The Constitutional Convention discusses presidential selection
During this month in 1787, delegates to the Constitutional Convention debate an important question:
How should a President be elected? You’d be surprised by the great variety of crazy ideas they had.
For starters, it wasn’t a foregone conclusion that we’d have only one President.
We’d fought a Revolution so we could escape a tyrannical British King. Why would we now invest all Executive power in one man again? Perhaps it would it be better to disperse power.
Can you imagine a world in which we elect three Presidents?! The possibility was discussed.
One Delaware delegate had another unusual idea: Maybe each state should “chuse its best Citizen.” Then the “Natl. Legislature” or “Electors appointed by it” could select an Executive.
In other words, imagine a world in which Texas voters go to the polls to select the Texan they most want as President. Californians do the same, selecting the best Californian. Each state selects its ideal candidate. Then Congress chooses one of these 50 nominees as President.
Wouldn’t that be some crazy process?!
Despite these random ideas, two election methods stayed at the forefront of the discussion for much of the Convention: legislative selection (i.e. Congress chooses the President) versus a national, direct popular election.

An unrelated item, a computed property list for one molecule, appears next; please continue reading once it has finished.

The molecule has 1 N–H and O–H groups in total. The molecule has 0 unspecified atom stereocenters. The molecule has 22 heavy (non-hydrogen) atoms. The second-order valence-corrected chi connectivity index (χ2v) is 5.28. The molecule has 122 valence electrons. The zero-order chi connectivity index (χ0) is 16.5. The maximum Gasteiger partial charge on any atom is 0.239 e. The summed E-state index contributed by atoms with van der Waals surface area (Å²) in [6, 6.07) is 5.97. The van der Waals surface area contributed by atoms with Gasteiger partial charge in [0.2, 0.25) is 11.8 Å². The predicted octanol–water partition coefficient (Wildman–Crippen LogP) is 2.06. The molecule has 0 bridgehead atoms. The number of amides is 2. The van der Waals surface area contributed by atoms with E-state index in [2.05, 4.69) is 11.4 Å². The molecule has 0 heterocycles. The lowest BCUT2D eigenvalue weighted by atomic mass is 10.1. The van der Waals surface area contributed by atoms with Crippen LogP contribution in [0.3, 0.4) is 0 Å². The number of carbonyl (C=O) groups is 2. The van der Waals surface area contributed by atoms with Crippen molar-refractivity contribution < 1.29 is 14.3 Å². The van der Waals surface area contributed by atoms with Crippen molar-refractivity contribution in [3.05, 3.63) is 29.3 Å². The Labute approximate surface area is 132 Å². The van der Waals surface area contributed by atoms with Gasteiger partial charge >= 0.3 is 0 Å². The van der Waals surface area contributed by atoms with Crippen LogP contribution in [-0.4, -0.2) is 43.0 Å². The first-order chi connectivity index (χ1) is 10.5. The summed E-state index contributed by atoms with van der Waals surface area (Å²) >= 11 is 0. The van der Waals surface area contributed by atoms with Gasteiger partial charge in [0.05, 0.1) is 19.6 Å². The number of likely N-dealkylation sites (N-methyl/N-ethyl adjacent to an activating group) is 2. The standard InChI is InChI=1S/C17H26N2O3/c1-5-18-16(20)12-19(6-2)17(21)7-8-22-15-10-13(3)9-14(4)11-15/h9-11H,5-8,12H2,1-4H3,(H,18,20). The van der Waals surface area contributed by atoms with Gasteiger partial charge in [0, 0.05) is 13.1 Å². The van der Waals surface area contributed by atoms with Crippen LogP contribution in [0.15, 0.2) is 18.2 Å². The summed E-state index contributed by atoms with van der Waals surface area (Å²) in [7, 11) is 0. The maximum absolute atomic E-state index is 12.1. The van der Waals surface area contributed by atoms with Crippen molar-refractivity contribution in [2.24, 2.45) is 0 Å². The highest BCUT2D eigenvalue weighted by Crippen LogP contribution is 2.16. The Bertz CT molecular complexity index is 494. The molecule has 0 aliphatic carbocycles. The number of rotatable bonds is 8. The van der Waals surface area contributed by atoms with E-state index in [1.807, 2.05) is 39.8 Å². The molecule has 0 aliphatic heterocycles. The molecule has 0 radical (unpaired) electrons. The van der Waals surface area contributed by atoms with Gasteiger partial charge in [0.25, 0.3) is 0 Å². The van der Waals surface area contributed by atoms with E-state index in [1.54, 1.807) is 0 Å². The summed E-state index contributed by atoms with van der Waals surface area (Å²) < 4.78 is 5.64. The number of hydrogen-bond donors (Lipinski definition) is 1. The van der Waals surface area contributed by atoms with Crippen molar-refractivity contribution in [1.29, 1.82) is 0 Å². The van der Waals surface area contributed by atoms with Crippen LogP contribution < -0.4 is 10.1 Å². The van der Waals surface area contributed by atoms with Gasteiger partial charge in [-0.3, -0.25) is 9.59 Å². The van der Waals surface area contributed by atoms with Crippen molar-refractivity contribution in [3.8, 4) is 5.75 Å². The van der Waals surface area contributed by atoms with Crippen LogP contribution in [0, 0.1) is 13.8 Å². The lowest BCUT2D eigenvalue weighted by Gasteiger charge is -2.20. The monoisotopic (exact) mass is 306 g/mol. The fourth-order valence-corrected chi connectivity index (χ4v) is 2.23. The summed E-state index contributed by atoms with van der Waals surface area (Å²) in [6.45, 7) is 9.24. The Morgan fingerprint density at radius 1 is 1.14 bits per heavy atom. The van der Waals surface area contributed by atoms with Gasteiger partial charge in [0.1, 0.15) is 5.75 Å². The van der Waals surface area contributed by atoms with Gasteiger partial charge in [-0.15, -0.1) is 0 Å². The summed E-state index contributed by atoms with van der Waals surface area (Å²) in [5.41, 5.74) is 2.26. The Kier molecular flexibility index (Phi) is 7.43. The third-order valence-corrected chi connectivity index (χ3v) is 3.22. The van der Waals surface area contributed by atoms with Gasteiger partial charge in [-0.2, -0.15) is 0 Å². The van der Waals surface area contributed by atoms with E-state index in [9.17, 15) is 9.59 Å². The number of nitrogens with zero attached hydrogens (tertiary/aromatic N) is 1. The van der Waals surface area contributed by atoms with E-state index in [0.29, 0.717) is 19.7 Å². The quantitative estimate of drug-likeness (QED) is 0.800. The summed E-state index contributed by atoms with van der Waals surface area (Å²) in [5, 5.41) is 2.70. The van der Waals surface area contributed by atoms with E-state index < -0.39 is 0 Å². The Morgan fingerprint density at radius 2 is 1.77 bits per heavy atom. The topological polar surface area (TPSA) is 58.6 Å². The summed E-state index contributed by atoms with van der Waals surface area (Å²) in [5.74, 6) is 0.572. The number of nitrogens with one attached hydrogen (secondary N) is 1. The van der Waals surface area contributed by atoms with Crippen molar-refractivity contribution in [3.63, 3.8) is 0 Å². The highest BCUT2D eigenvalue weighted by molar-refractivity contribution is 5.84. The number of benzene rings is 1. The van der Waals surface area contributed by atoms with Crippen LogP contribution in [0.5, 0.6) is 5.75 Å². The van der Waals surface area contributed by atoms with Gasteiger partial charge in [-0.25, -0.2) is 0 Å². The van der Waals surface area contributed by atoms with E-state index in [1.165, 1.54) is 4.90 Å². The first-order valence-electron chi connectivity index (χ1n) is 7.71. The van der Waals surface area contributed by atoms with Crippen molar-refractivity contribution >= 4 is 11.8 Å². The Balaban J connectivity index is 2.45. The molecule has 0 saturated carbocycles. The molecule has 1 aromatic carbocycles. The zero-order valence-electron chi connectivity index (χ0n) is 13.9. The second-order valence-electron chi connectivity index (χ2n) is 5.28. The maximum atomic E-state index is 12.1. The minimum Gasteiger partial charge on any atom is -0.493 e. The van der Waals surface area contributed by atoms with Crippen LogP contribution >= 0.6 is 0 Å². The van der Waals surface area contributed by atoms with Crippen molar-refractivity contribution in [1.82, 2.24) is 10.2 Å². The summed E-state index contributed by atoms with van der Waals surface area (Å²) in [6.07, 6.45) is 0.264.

The small states, in particular, worried about a direct election. They were sure that they would be constantly outvoted by the large states.
Roger Sherman of Connecticut believed that the “largest State will have the best chance for the appointment.” Charles Pinckney of South Carolina agreed. “An Election by the people,” he observed, “[is] liable to the most obvious & striking objections. They will be led by a few active & designing men. The most populous States by combining in favor of the same individual will be able to carry their points.”
At one point, another delegate from Delaware admonished the large states rather forcefully. “I do not, gentlemen, trust you,” Gunning Bedford thundered. “If you possess the power, the abuse of it could not be checked; and what then would prevent you from exercising it to our destruction?”
Ultimately, the delegates brokered a compromise. As it operates today, our elections are a blend of democracy (state-level elections among individuals on Election Day) and federalism (an election among the states themselves in the Electoral College vote). Large states have more electoral votes, reflecting their greater populations. But small states are guaranteed a minimum of three votes, no matter what.
The Electoral College has come under attack in recent months. It’s been called archaic, a relic of slavery—and even worse. Some of these allegations are in danger of becoming conventional wisdom, yet nothing could be further from the truth. To the contrary, the delegates had at least one, much bigger concern that summer: How could the needs of large vs. small states be balanced? They took the matter seriously, discussing the issue of presidential selection on 21 separate days at the Constitutional Convention. The matter prompted more than 30 distinct votes.
The Electoral College was created with much thought and great care. If nothing else, the system deserves serious study before it is too casually thrown away by a generation that didn’t first take time to understand it.